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Submitted by Rich Loney, NOCBMWCCA Pilot Editor

In the summer issue of the Pilot I wrote about my son Ryan attaining the holy grail of young adulthood, a temporary driver's permit. Three months have passed and by the time this newsletter hits your mailbox he will be a card-carrying member of the legal driver's club. Wow! I'm starting to think that the only thing that passes faster then time is a Z4 sDrive35is (my latest unattainable Bavarian lust-mobile).

So how does an enthusiastic car guy like myself spend his free time? Searching for used cars of course! Now I'm not one to simply open my checkbook and buy a car for my son. I'll kick in a few bucks but the money tree I've been trying to grow in the back yard simply won't take root. I'm also of the mindset that if my son works a few part-time hours so he can make a financial contribution for a set of wheels he'll be far less likely to abuse the privilege. Let's pray I am right!

No huge surprise that Ryan's tastes far exceed his budget. Every time we pass a roadside used car lot he exclaims, "Dad, Dad, Dad! Did you see that Corvette (or Camaro, or Firebird, or Mustang...)?" After the thousandth time hearing this I finally sat him down for one of those father and son heart-to-heart conversations.

Topic: The harsh reality of the kind of car a teenager should be driving, not the one he wishes he were driving. I looked deep into his innocent young eyes and told him what veteran car owners and crusty old folks know far to well. Teenagers and two-door sports cars simply don't mix. Soccer moms and dads alike cringe when a sub-woofer thumping, plastic ground effects clad, Mitsubishi Eclipse flies by. Police have a super-human awareness for when a teen approaches in a sports coupe. And insurance companies? Actually, they probably don't mind collecting the colossal premiums that come when little Joey buys the neighbors '73 Trans Am.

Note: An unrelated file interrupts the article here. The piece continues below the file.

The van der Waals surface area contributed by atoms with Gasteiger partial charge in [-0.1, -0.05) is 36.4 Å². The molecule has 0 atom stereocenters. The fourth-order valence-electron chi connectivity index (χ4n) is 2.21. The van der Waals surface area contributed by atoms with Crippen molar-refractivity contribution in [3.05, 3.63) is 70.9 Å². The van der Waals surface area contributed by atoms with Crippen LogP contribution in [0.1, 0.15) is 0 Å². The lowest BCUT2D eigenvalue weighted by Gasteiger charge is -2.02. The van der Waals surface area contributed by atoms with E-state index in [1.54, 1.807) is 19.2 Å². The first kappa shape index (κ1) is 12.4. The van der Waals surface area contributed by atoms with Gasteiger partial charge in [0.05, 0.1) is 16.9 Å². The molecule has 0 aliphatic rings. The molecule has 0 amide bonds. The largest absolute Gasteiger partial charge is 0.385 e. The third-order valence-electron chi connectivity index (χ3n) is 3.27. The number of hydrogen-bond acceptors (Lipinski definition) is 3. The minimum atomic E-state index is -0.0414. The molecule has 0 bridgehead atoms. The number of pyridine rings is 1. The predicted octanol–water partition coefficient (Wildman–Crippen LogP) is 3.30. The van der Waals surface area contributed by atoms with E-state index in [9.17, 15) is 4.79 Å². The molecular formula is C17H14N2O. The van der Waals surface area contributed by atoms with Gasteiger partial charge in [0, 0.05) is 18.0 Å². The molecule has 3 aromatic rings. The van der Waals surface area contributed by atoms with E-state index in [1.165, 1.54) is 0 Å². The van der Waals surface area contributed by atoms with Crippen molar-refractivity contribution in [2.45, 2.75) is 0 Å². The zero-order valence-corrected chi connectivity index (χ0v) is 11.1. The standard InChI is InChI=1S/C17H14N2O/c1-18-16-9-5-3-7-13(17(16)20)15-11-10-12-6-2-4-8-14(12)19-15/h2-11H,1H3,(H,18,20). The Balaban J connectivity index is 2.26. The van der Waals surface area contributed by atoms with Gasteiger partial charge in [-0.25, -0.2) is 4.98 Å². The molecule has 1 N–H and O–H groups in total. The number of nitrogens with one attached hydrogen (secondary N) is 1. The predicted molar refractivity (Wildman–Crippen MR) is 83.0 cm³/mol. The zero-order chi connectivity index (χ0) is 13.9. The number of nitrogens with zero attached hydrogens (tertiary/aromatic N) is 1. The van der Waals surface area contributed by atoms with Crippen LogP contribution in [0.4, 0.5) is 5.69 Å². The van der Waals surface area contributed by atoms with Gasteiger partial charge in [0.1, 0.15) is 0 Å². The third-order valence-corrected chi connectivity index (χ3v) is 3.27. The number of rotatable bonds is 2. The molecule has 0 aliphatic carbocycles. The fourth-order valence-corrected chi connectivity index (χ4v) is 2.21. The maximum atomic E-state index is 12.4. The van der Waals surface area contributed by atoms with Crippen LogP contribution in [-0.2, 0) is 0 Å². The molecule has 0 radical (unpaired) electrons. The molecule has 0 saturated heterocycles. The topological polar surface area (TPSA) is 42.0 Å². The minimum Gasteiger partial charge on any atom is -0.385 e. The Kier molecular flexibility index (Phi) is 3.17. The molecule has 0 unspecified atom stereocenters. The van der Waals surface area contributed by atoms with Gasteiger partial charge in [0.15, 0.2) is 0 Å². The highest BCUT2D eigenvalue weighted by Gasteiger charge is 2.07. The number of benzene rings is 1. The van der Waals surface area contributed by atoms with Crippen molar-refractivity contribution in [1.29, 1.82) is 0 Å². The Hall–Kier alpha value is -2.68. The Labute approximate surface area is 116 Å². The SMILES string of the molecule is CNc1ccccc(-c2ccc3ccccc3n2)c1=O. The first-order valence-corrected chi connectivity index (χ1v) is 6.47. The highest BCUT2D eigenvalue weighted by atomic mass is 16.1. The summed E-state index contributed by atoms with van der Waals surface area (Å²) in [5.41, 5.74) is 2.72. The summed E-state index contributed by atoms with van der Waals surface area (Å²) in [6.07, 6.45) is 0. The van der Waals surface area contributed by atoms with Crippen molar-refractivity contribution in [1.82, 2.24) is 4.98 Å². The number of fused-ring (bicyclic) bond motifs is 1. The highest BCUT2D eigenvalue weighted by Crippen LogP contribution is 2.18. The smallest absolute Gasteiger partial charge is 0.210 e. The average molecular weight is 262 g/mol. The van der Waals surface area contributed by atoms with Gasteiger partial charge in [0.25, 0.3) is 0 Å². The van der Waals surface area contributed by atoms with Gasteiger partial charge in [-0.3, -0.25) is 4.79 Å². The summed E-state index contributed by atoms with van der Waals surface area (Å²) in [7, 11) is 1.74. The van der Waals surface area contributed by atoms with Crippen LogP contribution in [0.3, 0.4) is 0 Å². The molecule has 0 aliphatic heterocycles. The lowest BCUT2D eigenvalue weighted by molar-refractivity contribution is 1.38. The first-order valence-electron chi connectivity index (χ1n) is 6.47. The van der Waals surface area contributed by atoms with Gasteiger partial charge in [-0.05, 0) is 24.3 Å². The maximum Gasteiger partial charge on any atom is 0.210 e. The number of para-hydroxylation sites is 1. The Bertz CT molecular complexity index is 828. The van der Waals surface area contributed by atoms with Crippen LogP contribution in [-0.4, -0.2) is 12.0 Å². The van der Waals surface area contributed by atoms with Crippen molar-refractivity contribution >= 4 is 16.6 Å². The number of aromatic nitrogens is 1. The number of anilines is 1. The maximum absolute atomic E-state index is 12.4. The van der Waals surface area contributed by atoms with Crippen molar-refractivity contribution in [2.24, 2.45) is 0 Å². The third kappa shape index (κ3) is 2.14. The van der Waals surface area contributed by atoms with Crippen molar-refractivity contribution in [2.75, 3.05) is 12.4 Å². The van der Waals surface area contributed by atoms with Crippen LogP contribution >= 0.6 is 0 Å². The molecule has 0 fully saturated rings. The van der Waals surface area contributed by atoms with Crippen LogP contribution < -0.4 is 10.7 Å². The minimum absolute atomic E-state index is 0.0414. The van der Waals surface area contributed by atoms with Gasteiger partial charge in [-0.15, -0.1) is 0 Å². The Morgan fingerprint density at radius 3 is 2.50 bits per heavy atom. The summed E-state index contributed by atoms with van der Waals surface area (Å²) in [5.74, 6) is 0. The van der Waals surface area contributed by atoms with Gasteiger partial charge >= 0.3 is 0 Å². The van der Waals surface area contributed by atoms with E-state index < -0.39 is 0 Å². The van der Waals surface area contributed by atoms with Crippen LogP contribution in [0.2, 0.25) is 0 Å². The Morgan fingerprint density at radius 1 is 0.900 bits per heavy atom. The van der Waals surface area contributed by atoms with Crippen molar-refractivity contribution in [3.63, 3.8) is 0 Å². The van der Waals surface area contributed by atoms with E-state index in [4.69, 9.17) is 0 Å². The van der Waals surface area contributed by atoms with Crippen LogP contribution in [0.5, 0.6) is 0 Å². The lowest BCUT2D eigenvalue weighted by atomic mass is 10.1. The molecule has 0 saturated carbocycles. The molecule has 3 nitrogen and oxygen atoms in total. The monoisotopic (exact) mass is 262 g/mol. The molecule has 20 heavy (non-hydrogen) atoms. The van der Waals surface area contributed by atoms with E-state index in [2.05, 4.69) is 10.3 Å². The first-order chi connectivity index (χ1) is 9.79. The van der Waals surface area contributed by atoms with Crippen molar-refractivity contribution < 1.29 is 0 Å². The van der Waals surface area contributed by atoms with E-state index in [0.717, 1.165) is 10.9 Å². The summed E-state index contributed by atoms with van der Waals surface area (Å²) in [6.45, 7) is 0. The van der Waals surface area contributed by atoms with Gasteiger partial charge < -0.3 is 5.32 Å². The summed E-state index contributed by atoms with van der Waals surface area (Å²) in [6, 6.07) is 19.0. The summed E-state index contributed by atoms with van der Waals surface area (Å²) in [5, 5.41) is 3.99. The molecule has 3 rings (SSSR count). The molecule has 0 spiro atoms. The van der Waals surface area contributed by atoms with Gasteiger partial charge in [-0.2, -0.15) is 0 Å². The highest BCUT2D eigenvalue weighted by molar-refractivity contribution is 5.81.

Sounding a bit like Charlie Brown, Ryan said, "Gosh Dad, what kind of car should a teenager be driving?" I said, "I think full-sized, four doors, and preferably a nice shade of OSHA Orange." And with that, the search for our family's third car began.

I truly wish I could find him a used Bimmer but, unfortunately, any I've seen in his price range have upwards of 250,000 miles on their clocks. I fear a "classic" high-mile BMW may take the relationships I have with my mechanic friends to a much more intimate level.

So I've become very acquainted with Criagslist. My eyes have also been opened to the fact that people will try to sell ANYTHING. Seems like the very existence of Craigslist gives individuals the sense that they can list literally any vehicle even if it really belongs down at the local auto recyclers. True story: I called about a Subaru that appeared to be a good deal. The seller said the car was in nice shape but it needed a little work; $2,500.00 brake job, $1200.00 for a new head gasket, $1000.00 to fix something she couldn't fully describe. Can you say, "scrap?" Another gem was the super low mile '89 Cavalier with a "little" front-end damage. Probing deeper I discovered the car apparently had a high-speed rendezvous with an immovable object and needed an ENTIRE front clip!

So the agonizing search continues. In hindsight I guess I should have taken the money I plan to chip in on Ryan's car and bought a bunch of those BMWCCA "Car of Your Dreams" raffle tickets. One lucky pull and our third car could have been a Black Sapphire Metallic over Coral Red leather Z4 sDrive35is!